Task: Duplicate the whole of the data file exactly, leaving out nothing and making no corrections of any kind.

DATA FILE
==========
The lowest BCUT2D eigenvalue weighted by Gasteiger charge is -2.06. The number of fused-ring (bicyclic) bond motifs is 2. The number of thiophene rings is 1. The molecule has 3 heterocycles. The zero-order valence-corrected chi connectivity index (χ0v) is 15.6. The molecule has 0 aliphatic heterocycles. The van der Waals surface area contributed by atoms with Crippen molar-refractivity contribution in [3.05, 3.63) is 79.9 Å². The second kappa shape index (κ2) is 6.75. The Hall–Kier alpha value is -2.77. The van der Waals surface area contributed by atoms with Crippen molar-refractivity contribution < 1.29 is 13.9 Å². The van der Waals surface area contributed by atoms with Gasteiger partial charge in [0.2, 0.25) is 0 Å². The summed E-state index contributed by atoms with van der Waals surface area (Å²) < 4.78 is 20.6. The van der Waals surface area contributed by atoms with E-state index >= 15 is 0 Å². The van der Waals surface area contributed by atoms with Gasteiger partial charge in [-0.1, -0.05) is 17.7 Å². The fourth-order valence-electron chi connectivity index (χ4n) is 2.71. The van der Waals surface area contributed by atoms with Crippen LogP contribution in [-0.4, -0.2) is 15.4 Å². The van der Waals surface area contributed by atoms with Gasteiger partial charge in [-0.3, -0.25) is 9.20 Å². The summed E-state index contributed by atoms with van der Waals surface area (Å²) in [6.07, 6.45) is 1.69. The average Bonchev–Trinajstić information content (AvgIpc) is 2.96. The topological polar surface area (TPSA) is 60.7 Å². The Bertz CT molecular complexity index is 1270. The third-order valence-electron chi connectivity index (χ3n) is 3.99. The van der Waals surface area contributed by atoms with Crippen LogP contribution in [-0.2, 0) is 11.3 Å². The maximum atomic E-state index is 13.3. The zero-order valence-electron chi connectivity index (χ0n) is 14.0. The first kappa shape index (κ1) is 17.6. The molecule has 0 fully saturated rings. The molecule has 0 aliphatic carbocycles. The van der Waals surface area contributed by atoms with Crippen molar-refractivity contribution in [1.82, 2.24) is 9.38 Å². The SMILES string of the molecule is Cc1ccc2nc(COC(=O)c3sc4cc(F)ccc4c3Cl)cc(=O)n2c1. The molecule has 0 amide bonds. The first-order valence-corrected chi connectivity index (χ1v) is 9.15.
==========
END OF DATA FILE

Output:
The lowest BCUT2D eigenvalue weighted by Gasteiger charge is -2.06. The number of fused-ring (bicyclic) bond motifs is 2. The number of thiophene rings is 1. The molecule has 3 heterocycles. The zero-order valence-corrected chi connectivity index (χ0v) is 15.6. The molecule has 0 aliphatic heterocycles. The van der Waals surface area contributed by atoms with Crippen molar-refractivity contribution in [3.05, 3.63) is 79.9 Å². The second kappa shape index (κ2) is 6.75. The Hall–Kier alpha value is -2.77. The van der Waals surface area contributed by atoms with Crippen molar-refractivity contribution < 1.29 is 13.9 Å². The van der Waals surface area contributed by atoms with Gasteiger partial charge in [0.2, 0.25) is 0 Å². The summed E-state index contributed by atoms with van der Waals surface area (Å²) < 4.78 is 20.6. The van der Waals surface area contributed by atoms with E-state index >= 15 is 0 Å². The van der Waals surface area contributed by atoms with Gasteiger partial charge in [-0.1, -0.05) is 17.7 Å². The fourth-order valence-electron chi connectivity index (χ4n) is 2.71. The van der Waals surface area contributed by atoms with Crippen LogP contribution in [-0.4, -0.2) is 15.4 Å². The van der Waals surface area contributed by atoms with Gasteiger partial charge in [-0.3, -0.25) is 9.20 Å². The summed E-state index contributed by atoms with van der Waals surface area (Å²) in [6.07, 6.45) is 1.69. The average Bonchev–Trinajstić information content (AvgIpc) is 2.96. The topological polar surface area (TPSA) is 60.7 Å². The Bertz CT molecular complexity index is 1270. The third-order valence-electron chi connectivity index (χ3n) is 3.99. The van der Waals surface area contributed by atoms with Crippen LogP contribution in [-0.2, 0) is 11.3 Å². The maximum atomic E-state index is 13.3. The zero-order valence-electron chi connectivity index (χ0n) is 14.0. The first kappa shape index (κ1) is 17.6. The molecule has 0 fully saturated rings. The molecule has 0 aliphatic carbocycles. The van der Waals surface area contributed by atoms with Crippen molar-refractivity contribution in [1.82, 2.24) is 9.38 Å². The SMILES string of the molecule is Cc1ccc2nc(COC(=O)c3sc4cc(F)ccc4c3Cl)cc(=O)n2c1. The molecule has 0 amide bonds. The first-order valence-corrected chi connectivity index (χ1v) is 9.15.